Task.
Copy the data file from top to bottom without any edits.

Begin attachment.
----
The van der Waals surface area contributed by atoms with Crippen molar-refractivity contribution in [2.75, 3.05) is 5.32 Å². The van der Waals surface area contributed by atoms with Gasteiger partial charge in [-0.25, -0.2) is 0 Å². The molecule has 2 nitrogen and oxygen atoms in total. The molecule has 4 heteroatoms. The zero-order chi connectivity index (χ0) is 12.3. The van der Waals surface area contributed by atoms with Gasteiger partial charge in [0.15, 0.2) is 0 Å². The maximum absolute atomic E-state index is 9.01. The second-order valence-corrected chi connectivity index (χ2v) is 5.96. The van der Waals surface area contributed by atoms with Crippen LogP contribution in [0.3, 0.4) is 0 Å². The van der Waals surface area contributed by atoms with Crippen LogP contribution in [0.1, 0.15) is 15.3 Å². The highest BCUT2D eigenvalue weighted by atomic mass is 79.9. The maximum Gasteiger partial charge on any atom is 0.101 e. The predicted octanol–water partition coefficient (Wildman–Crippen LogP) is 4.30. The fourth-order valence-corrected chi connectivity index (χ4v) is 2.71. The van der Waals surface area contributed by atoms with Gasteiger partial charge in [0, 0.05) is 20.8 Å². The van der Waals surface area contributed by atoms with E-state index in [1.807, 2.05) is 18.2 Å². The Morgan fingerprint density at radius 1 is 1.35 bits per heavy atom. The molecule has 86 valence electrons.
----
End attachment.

The van der Waals surface area contributed by atoms with Crippen molar-refractivity contribution in [2.75, 3.05) is 5.32 Å². The van der Waals surface area contributed by atoms with Gasteiger partial charge in [-0.25, -0.2) is 0 Å². The molecule has 2 nitrogen and oxygen atoms in total. The molecule has 4 heteroatoms. The zero-order chi connectivity index (χ0) is 12.3. The van der Waals surface area contributed by atoms with Gasteiger partial charge in [0.15, 0.2) is 0 Å². The maximum absolute atomic E-state index is 9.01. The second-order valence-corrected chi connectivity index (χ2v) is 5.96. The van der Waals surface area contributed by atoms with Crippen LogP contribution in [0.3, 0.4) is 0 Å². The van der Waals surface area contributed by atoms with Crippen LogP contribution in [0.1, 0.15) is 15.3 Å². The highest BCUT2D eigenvalue weighted by atomic mass is 79.9. The maximum Gasteiger partial charge on any atom is 0.101 e. The predicted octanol–water partition coefficient (Wildman–Crippen LogP) is 4.30. The fourth-order valence-corrected chi connectivity index (χ4v) is 2.71. The van der Waals surface area contributed by atoms with Gasteiger partial charge in [0, 0.05) is 20.8 Å². The van der Waals surface area contributed by atoms with E-state index in [1.807, 2.05) is 18.2 Å². The Morgan fingerprint density at radius 1 is 1.35 bits per heavy atom. The molecule has 86 valence electrons.